CHEF LOUIS Szathmary, author and chef-proprietor of the Bakery restaurant in Chicago, whisked into town last week, and was asked about cooking trends. Trends are just the frosting on the layer cake, he answered. And the layers? Year in and year out, 52 percent of his restaurant's customers order beef wellington. Still. But what is the most stubbornly unchanging of all eating habits? He is never able to budge his customers from eating their salad before the main course, he insisted. The U. S. is in the clutches of California.
This time of year our thoughts turn to tomatoes with fresh basil. And though it is going to be months yet before we can fulfill those fantasies, we can get started laying the groundwork now. We can begin with an herb catalog from Earthworks Herb Garden Nursery, 923 N. Ivy St., Arlington, Va. 22201. 243-2498. The eight-page catalog is free, full of explanations--for Japanese parsley and New Jersey tea, for instance--with recipes, and a chart outlining growing conditions for six dozen herbs. We're beginning to dream of fresh-caught rockfish and grills lined with rosemary branches.
It probably won't do much for the fit of your designer jeans, but now you can buy designer sardines. They're from Maxim's de Paris, being sold at Dolly Kay boutique. Delicious fat little fish they are, either with truffles, for $6 a 4-ounce tin; or dated and labeled as "vintage" sardines (1981 was apparently a good year, for these are mellow and rich) for $6.50, said to be at their best after they have aged for three years. Dolly Kay has a whole line of Maxim's fashionable edibles, but the sardines were more our style than the oils, vinegars, cookies, teas or quail eggs. In addition to the sardines, the ready-to-freeze jar of raspberry sherbet at $8.50 is worthy of a three-star restaurant. If your taste grows to grand enough proportions, Dolly Kay will pack them in a Maxim's hatbox.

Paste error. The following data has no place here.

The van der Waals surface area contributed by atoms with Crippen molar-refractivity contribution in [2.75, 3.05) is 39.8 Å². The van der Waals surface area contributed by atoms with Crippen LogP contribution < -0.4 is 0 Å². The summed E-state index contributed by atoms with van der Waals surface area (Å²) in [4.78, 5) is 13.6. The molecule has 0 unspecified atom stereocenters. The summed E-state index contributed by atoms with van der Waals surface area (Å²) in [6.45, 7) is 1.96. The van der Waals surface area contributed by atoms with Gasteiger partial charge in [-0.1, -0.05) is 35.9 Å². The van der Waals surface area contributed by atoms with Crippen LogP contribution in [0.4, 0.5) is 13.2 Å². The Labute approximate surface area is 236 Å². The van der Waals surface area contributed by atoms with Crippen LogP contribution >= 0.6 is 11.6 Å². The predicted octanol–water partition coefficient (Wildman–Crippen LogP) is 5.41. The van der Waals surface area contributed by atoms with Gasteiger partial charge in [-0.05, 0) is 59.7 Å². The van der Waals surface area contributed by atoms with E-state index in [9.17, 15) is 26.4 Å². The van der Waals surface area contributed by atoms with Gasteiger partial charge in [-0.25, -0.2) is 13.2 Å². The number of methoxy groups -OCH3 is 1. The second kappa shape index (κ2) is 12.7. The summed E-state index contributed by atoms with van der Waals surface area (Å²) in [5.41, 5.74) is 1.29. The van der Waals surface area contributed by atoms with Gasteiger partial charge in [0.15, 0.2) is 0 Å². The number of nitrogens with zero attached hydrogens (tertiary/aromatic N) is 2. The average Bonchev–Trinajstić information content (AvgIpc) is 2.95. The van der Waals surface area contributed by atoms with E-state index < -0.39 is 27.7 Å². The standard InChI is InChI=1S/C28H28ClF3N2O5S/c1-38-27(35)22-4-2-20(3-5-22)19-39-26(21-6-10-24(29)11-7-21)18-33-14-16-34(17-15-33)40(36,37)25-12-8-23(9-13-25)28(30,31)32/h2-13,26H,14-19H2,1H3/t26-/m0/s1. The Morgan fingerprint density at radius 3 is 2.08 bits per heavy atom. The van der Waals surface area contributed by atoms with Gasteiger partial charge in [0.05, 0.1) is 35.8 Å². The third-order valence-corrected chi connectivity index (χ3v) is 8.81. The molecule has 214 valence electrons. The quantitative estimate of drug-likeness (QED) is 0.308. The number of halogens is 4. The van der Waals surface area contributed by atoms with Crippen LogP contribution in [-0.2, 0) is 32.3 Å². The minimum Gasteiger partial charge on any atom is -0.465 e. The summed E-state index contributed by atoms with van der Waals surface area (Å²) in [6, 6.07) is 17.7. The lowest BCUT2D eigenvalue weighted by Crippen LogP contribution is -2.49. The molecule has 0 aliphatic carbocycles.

We have also lately been mildly obsessed with Rachel's Brownies, individually wrapped and sold at speciality shops for about 75 cents. They're a cottage industry, the cottage being in Malvern Pennsylvania, and said to handmade with no preservatives. While we wonder that Rachel chooses to make her best-of-everything brownies with margarine instead of butter, we freely admit that they are outstanding brownies, so moist that they teeter on the edge of fudge, so chocolatey and dense that one wouldn't dream of eating more than one--unless another one just happened to be handy.
People who plan ahead might start next Thursday on Thanksgiving. That's when Beverly Cox, ex-Washingtonian and author of "Cooking Technique" will be demonstrating how to prepare a turkey for a buffet, at 7:30 to 9 p.m. in the Seven-Corners branch of Kitchen Bazaar. She will show how to bone the breast before roasting, then slice the cooked breast and replace it so the turkey looks whole again. Neat trick. And it might convince you to serve turkey for St. Patrick's Day. Cox will also be demonstrating March 13 at the Connecticut Avenue branch of Kitchen Bazaar, from 1 to 4 p.m.
As for Greek Easter, there is not a moment to lose. Tomorrow at Williams-Sonoma, from 1 p.m. to 2 p.m., Rosemary Hinton, who has a cooking school in Crete, will be demonstrating Greek cooking with special emphasis on dishes for the April 18 Greek Easter.